Winnipeg Free Press - PRINT EDITION

Police inspector changes his hat

Chosen to direct new commission

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A 30-year officer of the Winnipeg Police Service is the new Manitoba Police Commission's first executive director.

Insp. Brian Cyncora said Friday his first day on the job is Aug. 29, adding he'll hit it running.

"I know there will be challenges, but I view them as opportunities," he said from his desk at the District 3 police station on Hartford Avenue. Cyncora's last day as a city police officer is Monday.

Cyncora, 53, said he sees his new post as a natural step from his life with the police service.

"I think I've been preparing my entire career for this," he said. "I've tried to help policing throughout my years on the service."

Cyncora, who recently obtained his masters of business administration degree, will need all he's learned in policing in his new job helping to set up and run the police commission.

The commission has been on the drawing board for about a year since the provincial government passed the Police Services Act, which changes how municipal police agencies have operated for decades.

It will create civilian-led boards with the power to hire and fire police chiefs for major municipal police services. The act's aim is to bring more civilian oversight to policing and make sure each officer is trained to the same standard.

Space for the commission is being set up in an office building at 155 Carlton St., where the Law Enforcement Review Agency is located.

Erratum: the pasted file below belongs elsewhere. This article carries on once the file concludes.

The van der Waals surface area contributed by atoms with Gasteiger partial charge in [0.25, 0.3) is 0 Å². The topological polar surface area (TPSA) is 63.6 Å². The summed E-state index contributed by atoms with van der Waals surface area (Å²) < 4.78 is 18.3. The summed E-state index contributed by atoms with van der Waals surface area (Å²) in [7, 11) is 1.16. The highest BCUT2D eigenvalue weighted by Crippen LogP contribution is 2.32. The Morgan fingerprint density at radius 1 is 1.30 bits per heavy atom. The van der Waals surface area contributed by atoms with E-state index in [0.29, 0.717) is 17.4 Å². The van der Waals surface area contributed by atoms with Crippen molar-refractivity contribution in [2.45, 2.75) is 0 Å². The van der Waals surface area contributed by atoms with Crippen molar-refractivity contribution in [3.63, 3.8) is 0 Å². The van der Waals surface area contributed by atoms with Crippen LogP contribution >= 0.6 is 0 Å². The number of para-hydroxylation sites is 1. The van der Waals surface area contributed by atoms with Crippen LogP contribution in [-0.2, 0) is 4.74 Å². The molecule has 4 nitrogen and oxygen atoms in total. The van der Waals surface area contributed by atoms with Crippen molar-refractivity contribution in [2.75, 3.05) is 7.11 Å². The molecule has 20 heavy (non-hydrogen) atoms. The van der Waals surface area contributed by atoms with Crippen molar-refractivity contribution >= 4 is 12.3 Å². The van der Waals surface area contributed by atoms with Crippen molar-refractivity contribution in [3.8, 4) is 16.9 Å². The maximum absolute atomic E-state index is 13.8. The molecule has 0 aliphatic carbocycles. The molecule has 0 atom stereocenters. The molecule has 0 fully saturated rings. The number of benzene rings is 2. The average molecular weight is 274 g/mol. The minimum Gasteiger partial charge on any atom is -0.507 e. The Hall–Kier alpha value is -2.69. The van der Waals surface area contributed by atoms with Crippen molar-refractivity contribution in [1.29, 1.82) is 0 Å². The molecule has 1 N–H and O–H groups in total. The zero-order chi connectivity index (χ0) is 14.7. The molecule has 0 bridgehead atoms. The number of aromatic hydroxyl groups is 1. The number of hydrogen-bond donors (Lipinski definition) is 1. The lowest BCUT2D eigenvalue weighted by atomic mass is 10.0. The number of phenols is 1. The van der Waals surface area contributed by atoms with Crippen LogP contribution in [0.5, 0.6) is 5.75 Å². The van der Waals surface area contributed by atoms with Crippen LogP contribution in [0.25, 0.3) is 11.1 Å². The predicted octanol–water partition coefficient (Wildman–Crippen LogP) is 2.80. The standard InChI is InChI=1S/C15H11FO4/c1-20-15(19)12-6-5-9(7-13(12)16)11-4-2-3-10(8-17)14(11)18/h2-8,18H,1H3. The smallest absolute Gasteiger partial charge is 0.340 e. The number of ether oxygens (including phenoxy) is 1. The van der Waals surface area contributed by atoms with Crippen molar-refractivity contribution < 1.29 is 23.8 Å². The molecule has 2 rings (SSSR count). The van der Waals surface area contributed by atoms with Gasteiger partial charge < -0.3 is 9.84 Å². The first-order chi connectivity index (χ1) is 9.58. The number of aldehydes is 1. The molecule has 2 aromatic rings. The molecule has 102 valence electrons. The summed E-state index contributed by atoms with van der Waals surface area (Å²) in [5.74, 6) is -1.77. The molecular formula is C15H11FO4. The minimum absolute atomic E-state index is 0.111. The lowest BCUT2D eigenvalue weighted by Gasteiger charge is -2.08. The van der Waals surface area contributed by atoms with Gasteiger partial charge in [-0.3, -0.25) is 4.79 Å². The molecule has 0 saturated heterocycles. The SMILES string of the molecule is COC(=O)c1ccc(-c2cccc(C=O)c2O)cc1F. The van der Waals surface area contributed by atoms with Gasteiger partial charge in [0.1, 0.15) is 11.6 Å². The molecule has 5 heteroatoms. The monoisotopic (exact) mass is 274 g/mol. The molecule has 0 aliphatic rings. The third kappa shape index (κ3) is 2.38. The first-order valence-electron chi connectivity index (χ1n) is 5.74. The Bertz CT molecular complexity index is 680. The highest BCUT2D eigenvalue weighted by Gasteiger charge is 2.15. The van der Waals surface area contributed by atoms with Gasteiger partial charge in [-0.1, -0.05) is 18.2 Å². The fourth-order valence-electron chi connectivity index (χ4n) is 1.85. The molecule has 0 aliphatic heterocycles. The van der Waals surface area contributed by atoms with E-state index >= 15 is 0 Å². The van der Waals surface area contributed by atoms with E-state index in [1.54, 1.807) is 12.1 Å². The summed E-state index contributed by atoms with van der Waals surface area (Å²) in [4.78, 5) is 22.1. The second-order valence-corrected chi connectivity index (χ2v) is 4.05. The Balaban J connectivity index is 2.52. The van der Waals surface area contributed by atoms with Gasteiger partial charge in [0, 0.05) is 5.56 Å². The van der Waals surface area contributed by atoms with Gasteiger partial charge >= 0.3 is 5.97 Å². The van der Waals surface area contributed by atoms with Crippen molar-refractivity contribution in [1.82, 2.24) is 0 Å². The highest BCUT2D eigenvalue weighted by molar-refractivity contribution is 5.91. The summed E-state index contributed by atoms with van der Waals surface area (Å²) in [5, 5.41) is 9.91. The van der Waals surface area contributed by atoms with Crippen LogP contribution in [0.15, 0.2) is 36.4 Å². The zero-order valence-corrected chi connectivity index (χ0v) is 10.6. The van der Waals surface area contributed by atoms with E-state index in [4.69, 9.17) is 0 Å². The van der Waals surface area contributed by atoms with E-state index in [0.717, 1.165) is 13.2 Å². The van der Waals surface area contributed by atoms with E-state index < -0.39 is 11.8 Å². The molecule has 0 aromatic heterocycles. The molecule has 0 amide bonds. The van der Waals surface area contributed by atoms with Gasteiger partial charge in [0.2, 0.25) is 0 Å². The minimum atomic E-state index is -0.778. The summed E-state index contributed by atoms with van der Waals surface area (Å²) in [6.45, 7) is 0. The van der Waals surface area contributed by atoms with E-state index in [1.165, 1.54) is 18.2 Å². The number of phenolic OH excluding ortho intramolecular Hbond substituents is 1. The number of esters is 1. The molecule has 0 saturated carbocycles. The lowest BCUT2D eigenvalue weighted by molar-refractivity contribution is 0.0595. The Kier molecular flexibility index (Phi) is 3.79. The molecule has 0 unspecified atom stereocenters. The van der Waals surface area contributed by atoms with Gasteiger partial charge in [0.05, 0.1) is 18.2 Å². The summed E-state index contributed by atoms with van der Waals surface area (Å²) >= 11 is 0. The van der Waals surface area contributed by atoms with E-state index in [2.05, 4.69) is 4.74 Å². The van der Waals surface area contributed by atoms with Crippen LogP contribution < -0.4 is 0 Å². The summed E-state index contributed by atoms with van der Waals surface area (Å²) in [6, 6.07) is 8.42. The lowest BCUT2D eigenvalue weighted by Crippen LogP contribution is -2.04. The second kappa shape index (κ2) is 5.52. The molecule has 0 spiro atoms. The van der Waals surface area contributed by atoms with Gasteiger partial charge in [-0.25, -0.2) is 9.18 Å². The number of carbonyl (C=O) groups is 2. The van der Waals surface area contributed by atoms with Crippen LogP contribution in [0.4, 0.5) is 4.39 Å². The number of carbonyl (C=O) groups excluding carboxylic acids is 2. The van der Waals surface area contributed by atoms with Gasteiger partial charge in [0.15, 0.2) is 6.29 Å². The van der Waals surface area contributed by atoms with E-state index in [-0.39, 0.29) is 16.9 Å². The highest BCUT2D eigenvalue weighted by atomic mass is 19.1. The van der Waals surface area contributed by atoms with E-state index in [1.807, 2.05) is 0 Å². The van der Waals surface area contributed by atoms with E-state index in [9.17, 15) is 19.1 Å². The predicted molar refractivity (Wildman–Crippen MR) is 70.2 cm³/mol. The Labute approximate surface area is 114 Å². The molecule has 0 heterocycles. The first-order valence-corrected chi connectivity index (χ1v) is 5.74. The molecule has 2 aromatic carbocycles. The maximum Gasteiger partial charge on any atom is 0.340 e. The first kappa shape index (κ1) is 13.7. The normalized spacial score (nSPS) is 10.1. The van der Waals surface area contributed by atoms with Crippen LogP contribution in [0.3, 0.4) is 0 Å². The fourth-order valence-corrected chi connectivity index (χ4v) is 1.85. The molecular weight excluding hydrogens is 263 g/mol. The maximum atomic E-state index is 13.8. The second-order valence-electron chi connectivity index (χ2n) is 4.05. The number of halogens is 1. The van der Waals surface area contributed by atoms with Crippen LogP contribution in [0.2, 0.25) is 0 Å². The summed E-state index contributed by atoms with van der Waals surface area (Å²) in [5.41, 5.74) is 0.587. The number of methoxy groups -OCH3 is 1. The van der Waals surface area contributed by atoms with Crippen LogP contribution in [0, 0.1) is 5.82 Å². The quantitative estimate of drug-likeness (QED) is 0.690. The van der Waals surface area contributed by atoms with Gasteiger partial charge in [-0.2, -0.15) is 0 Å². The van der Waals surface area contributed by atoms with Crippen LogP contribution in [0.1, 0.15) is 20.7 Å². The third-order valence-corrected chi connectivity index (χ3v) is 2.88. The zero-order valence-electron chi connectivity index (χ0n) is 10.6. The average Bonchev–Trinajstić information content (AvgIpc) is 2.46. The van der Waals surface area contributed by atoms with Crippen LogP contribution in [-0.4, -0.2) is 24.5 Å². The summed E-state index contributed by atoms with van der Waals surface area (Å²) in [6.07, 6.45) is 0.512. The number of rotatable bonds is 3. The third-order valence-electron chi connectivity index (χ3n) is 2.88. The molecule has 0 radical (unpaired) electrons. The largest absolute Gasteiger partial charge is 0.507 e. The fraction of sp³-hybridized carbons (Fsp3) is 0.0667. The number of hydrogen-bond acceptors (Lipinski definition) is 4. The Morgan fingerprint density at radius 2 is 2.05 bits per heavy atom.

The commission is headed by Dr. Rick Linden, a criminologist and the co-chairman of the Manitoba Auto Theft Task Force. The vice-chairwoman is Lynn Sauvé, program director of the Boys and Girls Club of Thompson. Commissioners are Sam Anderson, Mildred (Missy) Flett, Joe Gallagher, Roberta Graham, Harley Grouette, Habtamu Wedajo and Robert Taman.

Taman's wife, Crystal, was killed in 2005 when an off-duty Winnipeg police officer fell asleep behind the wheel of his truck and crashed into her car, which was stopped at a red light on Lagimodière Boulevard. The way police and prosecutors handled the investigation led to a public inquiry that criticized law enforcement for botching the case. The findings of the 2008 Taman inquiry laid the groundwork for the new police commission.

"The big piece is looking at what other provinces do," Justice Minister Andrew Swan said Friday of Cyncora's and the commission's work in the coming months. "It's no secret Manitoba was not the first province in the pool when it came to setting up a police commission. What's worked there with their police commissions? What can be improved, and what would be more appropriate for Manitoba? That work is continuing."

Linden said Cyncora is a perfect fit for the executive director's job.

"He has had a great deal of experience working with community groups in that area," Linden said in an email. "He is on the board of the Main Street Project and is also a member of the Indian Métis Friendship Centre. He has been involved in several innovative policing initiatives, including Project Restore, which was the predecessor of the Gang Response and Suppression Plan, and worked on the development of the Winnipeg Auto Theft Suppression Strategy and is very enthusiastic about adopting new policing strategies."

Retiring Winnipeg police Insp. Brian Cyncora is the new head of the Manitoba Police Commission. His new duties include:

setting up an independent investigative unit that will probe matters involving police officers, such as fatal shootings

picking and training civilian monitors who will observe those investigations

setting up municipal police boards in communities that have their own police services, such as Winnipeg, Brandon and Winkler

reviewing policing requirements in Manitoba

co-ordinating police standards in Manitoba

advising the justice minister, police chiefs, police boards and the RCMP on matters relating to law enforcement and policing

Republished from the Winnipeg Free Press print edition August 13, 2011 A12

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